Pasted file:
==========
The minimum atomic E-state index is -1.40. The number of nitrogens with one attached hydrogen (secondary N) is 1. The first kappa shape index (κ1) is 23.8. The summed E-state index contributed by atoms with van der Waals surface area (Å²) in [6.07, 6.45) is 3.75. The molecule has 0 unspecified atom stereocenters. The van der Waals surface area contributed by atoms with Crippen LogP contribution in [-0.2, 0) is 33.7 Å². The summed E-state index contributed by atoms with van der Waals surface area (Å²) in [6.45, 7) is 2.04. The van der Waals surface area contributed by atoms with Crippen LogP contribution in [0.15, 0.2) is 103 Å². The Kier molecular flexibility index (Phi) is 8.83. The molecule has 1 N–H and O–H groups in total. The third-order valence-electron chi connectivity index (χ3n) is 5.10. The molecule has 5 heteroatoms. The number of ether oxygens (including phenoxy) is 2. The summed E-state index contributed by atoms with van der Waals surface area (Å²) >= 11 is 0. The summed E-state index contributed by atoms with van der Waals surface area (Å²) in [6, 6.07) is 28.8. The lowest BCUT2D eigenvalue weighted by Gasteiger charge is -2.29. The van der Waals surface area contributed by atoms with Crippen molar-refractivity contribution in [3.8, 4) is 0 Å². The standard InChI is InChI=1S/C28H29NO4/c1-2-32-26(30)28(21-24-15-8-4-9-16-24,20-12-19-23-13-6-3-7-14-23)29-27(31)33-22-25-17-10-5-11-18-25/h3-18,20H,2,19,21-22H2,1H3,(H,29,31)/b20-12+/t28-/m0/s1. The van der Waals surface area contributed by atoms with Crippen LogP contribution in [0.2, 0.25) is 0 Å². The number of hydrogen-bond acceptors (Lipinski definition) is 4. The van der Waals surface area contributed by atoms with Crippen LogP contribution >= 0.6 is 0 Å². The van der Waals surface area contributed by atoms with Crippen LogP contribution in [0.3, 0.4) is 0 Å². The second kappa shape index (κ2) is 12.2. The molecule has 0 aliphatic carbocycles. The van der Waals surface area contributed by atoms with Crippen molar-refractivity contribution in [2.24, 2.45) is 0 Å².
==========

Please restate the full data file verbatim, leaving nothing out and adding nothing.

The minimum atomic E-state index is -1.40. The number of nitrogens with one attached hydrogen (secondary N) is 1. The first kappa shape index (κ1) is 23.8. The summed E-state index contributed by atoms with van der Waals surface area (Å²) in [6.07, 6.45) is 3.75. The molecule has 0 unspecified atom stereocenters. The van der Waals surface area contributed by atoms with Crippen LogP contribution in [-0.2, 0) is 33.7 Å². The summed E-state index contributed by atoms with van der Waals surface area (Å²) in [6.45, 7) is 2.04. The van der Waals surface area contributed by atoms with Crippen LogP contribution in [0.15, 0.2) is 103 Å². The Kier molecular flexibility index (Phi) is 8.83. The molecule has 1 N–H and O–H groups in total. The third-order valence-electron chi connectivity index (χ3n) is 5.10. The molecule has 5 heteroatoms. The number of ether oxygens (including phenoxy) is 2. The summed E-state index contributed by atoms with van der Waals surface area (Å²) >= 11 is 0. The summed E-state index contributed by atoms with van der Waals surface area (Å²) in [6, 6.07) is 28.8. The lowest BCUT2D eigenvalue weighted by Gasteiger charge is -2.29. The van der Waals surface area contributed by atoms with Crippen molar-refractivity contribution in [3.8, 4) is 0 Å². The standard InChI is InChI=1S/C28H29NO4/c1-2-32-26(30)28(21-24-15-8-4-9-16-24,20-12-19-23-13-6-3-7-14-23)29-27(31)33-22-25-17-10-5-11-18-25/h3-18,20H,2,19,21-22H2,1H3,(H,29,31)/b20-12+/t28-/m0/s1. The van der Waals surface area contributed by atoms with Crippen LogP contribution in [0.2, 0.25) is 0 Å². The number of hydrogen-bond acceptors (Lipinski definition) is 4. The van der Waals surface area contributed by atoms with Crippen LogP contribution >= 0.6 is 0 Å². The van der Waals surface area contributed by atoms with Crippen LogP contribution in [0.3, 0.4) is 0 Å². The second kappa shape index (κ2) is 12.2. The molecule has 0 aliphatic carbocycles. The van der Waals surface area contributed by atoms with Crippen molar-refractivity contribution in [2.24, 2.45) is 0 Å².